Below, please find issue 3 of ENSafrica's telecoms and media in brief, a snapshot of the latest telecommunications and broadcasting developments in South Africa.
- regulations and notices
- GG42520 - NN895: extension of the closing date for written representations on the Draft Findings Document in the Inquiry into Subscription Television Broadcasting Services
- the closing date for written representations on the Draft Findings Document has been extended by 60 days from 21 June 2019 to 27 August 2019 at 16h00. To read a summary of the Draft Findings Document, click here.
- any enquiries in relation to this notice must be submitted via
- Ms Honey Makola (project manager)
- tel: +27 12 568 3665
- email: firstname.lastname@example.org
- case law/in the news
- Skype Communications Sàrl v Institut belge des
services postaux et des telecommunications [The Belgian Institute
of Postal Services and Telecommunications]
- on 5 June 2019, the Court of Justice of the European Union ("CJEU") published its ruling on the classification of SkypeOut in the EU, following a request for a preliminary ruling from the Belgian courts. Skype is a Voice over Internet Protocol ("VoIP") service whereas the SkypeOut component is an interconnected VoIP service that allows the service to dial out to landline and mobile numbers.
- the CJEU determined that the SkypeOut service is an electronic communications service ("ECS"), as defined in the Framework Directive (Directive 2002/21/EC), as amended. The case is interesting because the definition of ECS under the Electronic Communications Act, 2005 ("ECA") applicable in South Africa, is relatively similar to the definition contained in the Framework Directive.
- the Framework Directive defines ECS as "a service normally provided for remuneration which consists wholly or mainly in the conveyance of signals on electronic communications networks, including telecommunications services and transmission services in networks used for broadcasting, but exclude services providing, or exercising editorial control over, content transmitted using electronic communications networks and services; it does not include information society services ... which do not consist wholly or mainly in the conveyance of signals on electronic communications networks." While the ECA defines ECS as "any service provided to the public, sections of the public, the State, or the subscribers to such service, which consists wholly or mainly of the conveyance by any means of electronic communications over an electronic communications network, but excludes broadcasting services." (our emphasis)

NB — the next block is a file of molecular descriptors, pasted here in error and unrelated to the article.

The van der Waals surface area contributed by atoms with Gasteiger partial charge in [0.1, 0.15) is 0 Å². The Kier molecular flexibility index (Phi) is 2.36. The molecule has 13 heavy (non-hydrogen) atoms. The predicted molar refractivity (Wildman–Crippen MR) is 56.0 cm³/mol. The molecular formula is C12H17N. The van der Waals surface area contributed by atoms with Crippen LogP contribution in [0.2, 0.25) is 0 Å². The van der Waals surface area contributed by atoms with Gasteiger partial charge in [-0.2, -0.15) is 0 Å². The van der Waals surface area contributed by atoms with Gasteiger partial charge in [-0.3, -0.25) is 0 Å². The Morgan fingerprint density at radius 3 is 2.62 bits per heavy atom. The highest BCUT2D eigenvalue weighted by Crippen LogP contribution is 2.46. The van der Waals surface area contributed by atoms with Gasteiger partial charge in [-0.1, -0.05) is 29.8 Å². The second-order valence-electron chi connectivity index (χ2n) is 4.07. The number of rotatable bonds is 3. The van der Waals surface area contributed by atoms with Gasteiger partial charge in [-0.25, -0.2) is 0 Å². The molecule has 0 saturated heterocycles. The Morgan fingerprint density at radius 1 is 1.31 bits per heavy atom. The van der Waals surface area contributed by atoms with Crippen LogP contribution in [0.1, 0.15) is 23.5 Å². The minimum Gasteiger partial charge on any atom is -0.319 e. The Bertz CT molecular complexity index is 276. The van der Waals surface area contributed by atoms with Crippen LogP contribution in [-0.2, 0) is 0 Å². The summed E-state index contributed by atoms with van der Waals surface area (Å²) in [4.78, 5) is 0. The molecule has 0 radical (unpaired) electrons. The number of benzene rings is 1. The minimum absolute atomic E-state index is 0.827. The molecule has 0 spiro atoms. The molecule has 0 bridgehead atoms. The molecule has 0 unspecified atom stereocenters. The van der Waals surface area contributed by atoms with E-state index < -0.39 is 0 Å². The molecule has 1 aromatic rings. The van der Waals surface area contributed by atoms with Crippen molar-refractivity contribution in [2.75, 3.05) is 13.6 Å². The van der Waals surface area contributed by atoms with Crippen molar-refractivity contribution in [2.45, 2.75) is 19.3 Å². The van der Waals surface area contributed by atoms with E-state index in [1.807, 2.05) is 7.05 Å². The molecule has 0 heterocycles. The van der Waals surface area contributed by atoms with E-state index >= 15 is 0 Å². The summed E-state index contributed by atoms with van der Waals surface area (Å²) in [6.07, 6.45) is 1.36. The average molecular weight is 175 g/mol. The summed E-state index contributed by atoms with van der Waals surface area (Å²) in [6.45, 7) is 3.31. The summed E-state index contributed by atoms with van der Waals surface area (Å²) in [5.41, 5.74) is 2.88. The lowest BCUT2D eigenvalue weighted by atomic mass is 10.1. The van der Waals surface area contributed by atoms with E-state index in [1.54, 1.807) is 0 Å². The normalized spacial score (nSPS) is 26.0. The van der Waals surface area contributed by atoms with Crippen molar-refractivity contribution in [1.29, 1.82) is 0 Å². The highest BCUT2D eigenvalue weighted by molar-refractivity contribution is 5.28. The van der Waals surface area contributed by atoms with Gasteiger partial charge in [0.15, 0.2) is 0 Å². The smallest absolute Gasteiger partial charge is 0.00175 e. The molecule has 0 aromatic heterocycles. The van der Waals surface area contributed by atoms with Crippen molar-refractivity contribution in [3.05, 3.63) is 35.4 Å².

- the CJEU held that the relevant provisions of the Framework Directive "... must be interpreted as meaning that the provision, by a software publisher, of a feature offering a VoIP service which allows the user to call a fixed number or mobile number covered by a national numbering plan from a terminal via the public switched telephone network ("PTSN") of a Member State constitutes an 'electronic communication service' within the meaning of that provision, provided that, first, the software publisher is remunerated for the provision of that service and, second, the provision of that service involves the conclusion of agreements between that software publisher and telecommunications service providers that are duly authorised to send and terminate calls to the PTSN."
- the effect of the CJEU's judgment is that SkypeOut should be considered a regulated telecommunications service and will therefore be subject to various regulatory obligations in the EU. There are wider implications that could stem from this finding. It is possible that if the same question were to be considered by South African courts, taking into account the similarity of the definitions used and the only authority available being the CJEU's judgment discussed herein, that a court in South Africa would come to the same conclusion.
- Skype Communications Sàrl v Institut belge des services postaux et des telecommunications [The Belgian Institute of Postal Services and Telecommunications]
The content of this article is intended to provide a general guide to the subject matter. Specialist advice should be sought about your specific circumstances.